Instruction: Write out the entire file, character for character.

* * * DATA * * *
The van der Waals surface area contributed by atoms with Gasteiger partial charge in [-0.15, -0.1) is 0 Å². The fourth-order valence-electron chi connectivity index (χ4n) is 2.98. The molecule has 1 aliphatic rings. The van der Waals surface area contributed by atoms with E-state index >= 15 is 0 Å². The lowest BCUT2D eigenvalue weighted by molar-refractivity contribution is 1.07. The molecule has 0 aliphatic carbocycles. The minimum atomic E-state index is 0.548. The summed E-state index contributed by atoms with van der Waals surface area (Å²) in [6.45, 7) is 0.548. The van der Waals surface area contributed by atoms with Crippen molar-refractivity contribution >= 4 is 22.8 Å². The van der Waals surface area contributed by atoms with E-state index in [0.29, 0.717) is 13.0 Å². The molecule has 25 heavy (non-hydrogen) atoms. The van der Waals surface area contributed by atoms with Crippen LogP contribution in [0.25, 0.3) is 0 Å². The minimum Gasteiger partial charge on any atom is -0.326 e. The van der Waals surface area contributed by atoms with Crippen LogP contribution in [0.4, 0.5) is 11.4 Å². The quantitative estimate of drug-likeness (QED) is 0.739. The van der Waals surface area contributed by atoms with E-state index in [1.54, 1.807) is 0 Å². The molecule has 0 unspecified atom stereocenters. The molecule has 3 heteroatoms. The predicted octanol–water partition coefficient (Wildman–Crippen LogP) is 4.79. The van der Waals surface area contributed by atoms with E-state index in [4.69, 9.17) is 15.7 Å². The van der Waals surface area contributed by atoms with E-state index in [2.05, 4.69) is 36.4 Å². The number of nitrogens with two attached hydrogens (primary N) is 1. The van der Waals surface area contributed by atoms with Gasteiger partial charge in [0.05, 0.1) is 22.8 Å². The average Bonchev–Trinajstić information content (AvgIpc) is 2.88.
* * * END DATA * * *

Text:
The van der Waals surface area contributed by atoms with Gasteiger partial charge in [-0.15, -0.1) is 0 Å². The fourth-order valence-electron chi connectivity index (χ4n) is 2.98. The molecule has 1 aliphatic rings. The van der Waals surface area contributed by atoms with E-state index >= 15 is 0 Å². The lowest BCUT2D eigenvalue weighted by molar-refractivity contribution is 1.07. The molecule has 0 aliphatic carbocycles. The minimum atomic E-state index is 0.548. The summed E-state index contributed by atoms with van der Waals surface area (Å²) in [6.45, 7) is 0.548. The van der Waals surface area contributed by atoms with Crippen molar-refractivity contribution >= 4 is 22.8 Å². The van der Waals surface area contributed by atoms with E-state index in [0.29, 0.717) is 13.0 Å². The molecule has 25 heavy (non-hydrogen) atoms. The van der Waals surface area contributed by atoms with Crippen LogP contribution in [0.25, 0.3) is 0 Å². The minimum Gasteiger partial charge on any atom is -0.326 e. The van der Waals surface area contributed by atoms with Crippen LogP contribution in [0.4, 0.5) is 11.4 Å². The quantitative estimate of drug-likeness (QED) is 0.739. The van der Waals surface area contributed by atoms with E-state index in [1.54, 1.807) is 0 Å². The molecule has 0 unspecified atom stereocenters. The molecule has 3 heteroatoms. The predicted octanol–water partition coefficient (Wildman–Crippen LogP) is 4.79. The van der Waals surface area contributed by atoms with E-state index in [4.69, 9.17) is 15.7 Å². The van der Waals surface area contributed by atoms with E-state index in [2.05, 4.69) is 36.4 Å². The number of nitrogens with two attached hydrogens (primary N) is 1. The van der Waals surface area contributed by atoms with Gasteiger partial charge in [0.05, 0.1) is 22.8 Å². The average Bonchev–Trinajstić information content (AvgIpc) is 2.88.